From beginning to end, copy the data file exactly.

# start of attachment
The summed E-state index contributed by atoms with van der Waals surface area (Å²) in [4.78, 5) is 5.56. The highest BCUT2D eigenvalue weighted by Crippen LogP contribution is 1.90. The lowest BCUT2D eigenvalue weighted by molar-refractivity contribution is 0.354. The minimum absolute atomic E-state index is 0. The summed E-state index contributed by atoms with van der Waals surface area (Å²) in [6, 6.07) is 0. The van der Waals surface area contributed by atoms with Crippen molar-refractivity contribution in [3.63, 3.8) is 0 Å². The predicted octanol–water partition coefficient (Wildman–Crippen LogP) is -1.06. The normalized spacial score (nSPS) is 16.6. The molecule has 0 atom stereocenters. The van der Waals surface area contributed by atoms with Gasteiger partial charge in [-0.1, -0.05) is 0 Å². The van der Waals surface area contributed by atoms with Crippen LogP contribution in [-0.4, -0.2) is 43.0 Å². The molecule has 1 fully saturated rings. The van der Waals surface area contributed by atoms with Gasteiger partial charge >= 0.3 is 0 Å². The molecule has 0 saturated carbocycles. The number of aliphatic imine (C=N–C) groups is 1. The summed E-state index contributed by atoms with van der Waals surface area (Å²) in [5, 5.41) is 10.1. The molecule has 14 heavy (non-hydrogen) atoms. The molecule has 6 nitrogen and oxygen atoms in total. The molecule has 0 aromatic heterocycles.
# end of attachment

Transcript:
The summed E-state index contributed by atoms with van der Waals surface area (Å²) in [4.78, 5) is 5.56. The highest BCUT2D eigenvalue weighted by Crippen LogP contribution is 1.90. The lowest BCUT2D eigenvalue weighted by molar-refractivity contribution is 0.354. The minimum absolute atomic E-state index is 0. The summed E-state index contributed by atoms with van der Waals surface area (Å²) in [6, 6.07) is 0. The van der Waals surface area contributed by atoms with Crippen molar-refractivity contribution in [3.63, 3.8) is 0 Å². The predicted octanol–water partition coefficient (Wildman–Crippen LogP) is -1.06. The normalized spacial score (nSPS) is 16.6. The molecule has 0 atom stereocenters. The van der Waals surface area contributed by atoms with Gasteiger partial charge in [-0.1, -0.05) is 0 Å². The van der Waals surface area contributed by atoms with Crippen LogP contribution in [-0.4, -0.2) is 43.0 Å². The molecule has 1 fully saturated rings. The van der Waals surface area contributed by atoms with Gasteiger partial charge >= 0.3 is 0 Å². The molecule has 0 saturated carbocycles. The number of aliphatic imine (C=N–C) groups is 1. The summed E-state index contributed by atoms with van der Waals surface area (Å²) in [5, 5.41) is 10.1. The molecule has 14 heavy (non-hydrogen) atoms. The molecule has 6 nitrogen and oxygen atoms in total. The molecule has 0 aromatic heterocycles.